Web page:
LAUNCESTON, Australia (Reuters) - The new Shanghai crude oil futures have been trading for just over a month and have so far managed to build up reasonably strong volumes, but this success may only mask some wider concerns.
The yuan-denominated contracts were launched on March 26 by the Shanghai International Energy Exchange (INE) and are enjoying trading volumes averaging around 80,000 a day, with the open interest around 16,000.
The INE contract offers seven grades of Middle Eastern and domestic crude for delivery to various locations in China, the world’s largest oil importer.
While the contract is well-designed to match China’s crude buying, it is structured so that delivery is for several months ahead, making it difficult to compare to other crude oil benchmarks, such as Brent, West Texas Intermediate (WTI) and the Dubai Mercantile Exchange’s Oman.
The Shanghai contract includes a freight component and a currency factor, making it challenging for traders to work out arbitrage opportunities against the other benchmarks.
Nonetheless, the volumes and open interest compare very favourably to those of the DME contract, which is perhaps the best comparison given that Oman crude is similar in quality to the grades being offered by the INE.
Daily front-month volumes for the DME contract are usually between 3,000 and 5,000, well below the levels that Shanghai futures are achieving.
However, both are dwarfed by Brent and WTI, both of which trade in the hundreds of thousands of contracts every day.
It’s also the nature of the volumes on the INE that may be cause for concern, with trade dominated by Chinese players, including the major state-owned refiners, smaller traders and retail investors.
There is nothing wrong with this mix per se, but the INE contract may end up like the iron ore futures on the Dalian Commodity Exchange insofar as they attract huge volumes, but mainly from domestic players who respond more to local news flows than market fundamentals.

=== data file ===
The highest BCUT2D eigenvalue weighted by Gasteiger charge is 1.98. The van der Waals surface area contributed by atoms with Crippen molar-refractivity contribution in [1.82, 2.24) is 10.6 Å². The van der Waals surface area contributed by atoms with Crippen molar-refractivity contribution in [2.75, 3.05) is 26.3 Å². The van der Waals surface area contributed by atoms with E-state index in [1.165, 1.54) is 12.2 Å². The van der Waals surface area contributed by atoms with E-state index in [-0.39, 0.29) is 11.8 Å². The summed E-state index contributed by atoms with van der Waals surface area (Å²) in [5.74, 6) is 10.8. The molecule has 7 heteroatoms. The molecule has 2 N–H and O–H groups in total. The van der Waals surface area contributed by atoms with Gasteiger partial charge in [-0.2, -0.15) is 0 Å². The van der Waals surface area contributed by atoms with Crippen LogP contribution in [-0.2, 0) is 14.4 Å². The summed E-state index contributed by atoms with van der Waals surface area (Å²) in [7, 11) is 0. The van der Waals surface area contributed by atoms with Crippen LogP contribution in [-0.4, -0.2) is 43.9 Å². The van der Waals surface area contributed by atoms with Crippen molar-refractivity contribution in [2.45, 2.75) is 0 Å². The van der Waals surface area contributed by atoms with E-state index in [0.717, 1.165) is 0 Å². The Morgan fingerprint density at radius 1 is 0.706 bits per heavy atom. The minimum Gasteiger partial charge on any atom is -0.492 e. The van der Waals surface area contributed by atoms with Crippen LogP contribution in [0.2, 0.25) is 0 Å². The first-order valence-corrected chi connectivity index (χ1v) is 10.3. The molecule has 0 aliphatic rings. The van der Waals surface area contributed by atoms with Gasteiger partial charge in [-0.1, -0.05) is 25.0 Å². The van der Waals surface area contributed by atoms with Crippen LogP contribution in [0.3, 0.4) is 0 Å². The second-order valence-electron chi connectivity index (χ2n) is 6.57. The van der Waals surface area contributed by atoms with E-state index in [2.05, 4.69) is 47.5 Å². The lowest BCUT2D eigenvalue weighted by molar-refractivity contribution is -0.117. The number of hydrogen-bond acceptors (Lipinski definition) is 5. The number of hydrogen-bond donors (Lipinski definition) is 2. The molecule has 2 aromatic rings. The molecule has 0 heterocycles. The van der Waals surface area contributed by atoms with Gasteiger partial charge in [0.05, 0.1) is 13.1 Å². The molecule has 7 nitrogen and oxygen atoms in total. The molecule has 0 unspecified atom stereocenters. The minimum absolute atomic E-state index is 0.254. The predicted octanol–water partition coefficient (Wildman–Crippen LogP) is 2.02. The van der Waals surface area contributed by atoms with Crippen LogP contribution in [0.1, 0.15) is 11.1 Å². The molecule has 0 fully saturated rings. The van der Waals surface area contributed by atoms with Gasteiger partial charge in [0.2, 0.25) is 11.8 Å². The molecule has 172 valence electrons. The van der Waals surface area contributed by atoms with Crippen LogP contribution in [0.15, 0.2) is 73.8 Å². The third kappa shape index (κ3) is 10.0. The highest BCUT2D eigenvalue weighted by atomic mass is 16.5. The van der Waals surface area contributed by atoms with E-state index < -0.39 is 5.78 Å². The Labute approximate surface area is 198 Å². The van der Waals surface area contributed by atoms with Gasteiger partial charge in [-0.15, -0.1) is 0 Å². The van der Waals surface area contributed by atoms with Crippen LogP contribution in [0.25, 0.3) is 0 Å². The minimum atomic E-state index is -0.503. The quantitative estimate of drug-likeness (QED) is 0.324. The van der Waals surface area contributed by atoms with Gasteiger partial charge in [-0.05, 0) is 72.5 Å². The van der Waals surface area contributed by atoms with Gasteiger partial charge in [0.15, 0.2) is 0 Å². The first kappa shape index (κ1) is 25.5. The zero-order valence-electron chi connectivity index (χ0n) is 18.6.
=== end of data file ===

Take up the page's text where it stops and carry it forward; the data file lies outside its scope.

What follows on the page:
This raises the risk that the INE contract effectively becomes a Chinese domestic vehicle for investors to “play” in the crude oil market.
If this does happen, it would undermine the aim of establishing Shanghai as a major pricing hub for crude oil.
So far, it appears that participation by Western oil companies, traders and investors in the INE has been limited.
That’s not to say there isn’t interest among Western players in the Shanghai market, but it seems that they are being cautious as how best to benefit from participating.
One of the logical ways to participate would be to hedge Middle East crude against the delivered price in China, and to pocket any arbitrage difference.
This means the price of Oman futures would have to be below those in Shanghai, and other costs such as currency transactions and freight would also have to be factored in.
The third-month Oman contract, which is for July delivery, ended at $69.33 a barrel on Tuesday.
This is the contract most suitable for comparison to the front-month INE future, which is for delivery in September.
The Shanghai future ended at 442.5 yuan a barrel on April 27, with there being no trade on Monday and Tuesday due to public holidays.
This equates to about $69.87 a barrel, meaning there is only a tiny premium of 54 cents a barrel currently between the INE and DME equivalent contracts.
This isn’t enough to cover the cost of freight and currency conversion, meaning the arbitrage window between Dubai and Shanghai is currently closed.
Of course, this won’t always be the case, but market participants outside China appear to be adopting a wait-and-see attitude when it comes to the INE contract.
Having a dollar-denominated mirror contract for the INE futures, perhaps based in the regional trading hub of Singapore, may boost interest in the Shanghai futures.
But for now, the initial success of the Shanghai contract is tempered by signs that it may not be working as intended, and that it’s still some way from achieving the goal of becoming the benchmark for crude trade in Asia.
The opinions expressed here are those of the author, a columnist for Reuters.
Editing by Richard Pullin